Managing knowledge through everyday activities
Konferensbidrag (offentliggjort, men ej förlagsutgivet), 2004
Ever since man first shared the knowledge of how to make fire with his fellow human beings, the management of knowledge has been employed by masters training their apprentices and by parents teaching their children. Managing knowledge is hence no new phenomenon. In recent years, however, the importance of knowledge in business and industry has risen dramatically, and shifted from being one resource amongst many to becoming the primary resource. Being able to effectively manage this resource has thus received the attention of many chief executives and Knowledge Management (KM) as a concept has become a vividly debated topic.
Although knowing is a profoundly human ability, and acknowledging that an organization’s ability to apply its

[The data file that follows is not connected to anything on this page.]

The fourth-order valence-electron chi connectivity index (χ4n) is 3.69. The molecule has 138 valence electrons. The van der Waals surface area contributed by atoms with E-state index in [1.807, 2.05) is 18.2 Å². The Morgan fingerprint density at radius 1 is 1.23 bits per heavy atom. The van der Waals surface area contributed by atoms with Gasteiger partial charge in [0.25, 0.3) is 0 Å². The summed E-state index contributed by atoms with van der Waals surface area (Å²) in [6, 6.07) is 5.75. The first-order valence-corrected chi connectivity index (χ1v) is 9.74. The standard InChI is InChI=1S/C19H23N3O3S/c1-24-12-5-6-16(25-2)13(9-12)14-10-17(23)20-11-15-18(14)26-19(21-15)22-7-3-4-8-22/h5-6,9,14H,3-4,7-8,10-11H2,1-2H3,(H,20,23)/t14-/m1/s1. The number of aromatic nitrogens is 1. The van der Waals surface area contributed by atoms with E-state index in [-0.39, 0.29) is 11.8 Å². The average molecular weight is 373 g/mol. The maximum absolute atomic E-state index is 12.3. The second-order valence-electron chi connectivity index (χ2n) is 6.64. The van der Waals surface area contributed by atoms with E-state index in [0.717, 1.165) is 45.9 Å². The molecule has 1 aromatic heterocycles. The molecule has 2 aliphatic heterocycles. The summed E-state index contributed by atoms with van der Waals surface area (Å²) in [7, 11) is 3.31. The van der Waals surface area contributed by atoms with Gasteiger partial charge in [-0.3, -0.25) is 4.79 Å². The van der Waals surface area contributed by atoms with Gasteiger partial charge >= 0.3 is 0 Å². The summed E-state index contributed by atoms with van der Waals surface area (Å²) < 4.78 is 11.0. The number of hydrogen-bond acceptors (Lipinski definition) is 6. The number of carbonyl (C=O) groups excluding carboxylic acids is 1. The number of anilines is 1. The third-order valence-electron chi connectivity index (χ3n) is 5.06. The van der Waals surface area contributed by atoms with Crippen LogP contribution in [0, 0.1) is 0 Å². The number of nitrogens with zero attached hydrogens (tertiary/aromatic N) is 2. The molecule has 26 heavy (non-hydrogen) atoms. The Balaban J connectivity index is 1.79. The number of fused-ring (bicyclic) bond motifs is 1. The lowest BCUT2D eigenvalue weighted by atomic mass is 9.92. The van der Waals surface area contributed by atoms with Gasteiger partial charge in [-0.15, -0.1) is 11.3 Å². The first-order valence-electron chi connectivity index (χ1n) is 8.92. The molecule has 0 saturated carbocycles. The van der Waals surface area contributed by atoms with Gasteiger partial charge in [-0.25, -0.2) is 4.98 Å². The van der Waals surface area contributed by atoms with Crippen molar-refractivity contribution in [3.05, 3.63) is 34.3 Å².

knowledge depends heavily on social factors, many commentators have argued that information technology (IT) can have a positive influence on an organization’s KM processes. Attempts have been made to design and apply many sorts of IT artefacts for creating, storing, transferring, and applying knowledge, and software vendors offer a multitude of KM systems (KMS). Practical results from KMS research, however, suggest that these systems often fail when implemented in the everyday practice of modern organizations. One possible explanation for the under-utilization that I have come across in my research is the imbalance between the additional workload required by the organizational members and accuracy and timeliness of the content needed for the KMS to be attractive. This imbalance leads to a maintenance problem, which in turn results in systems that are of little use. Although KMS maintenance has been acknowledged as an important research issue, it remains a serious practical problem for organizations and there is little advice to be found in the literature. However, as indicated in my recent research, there are ways forward.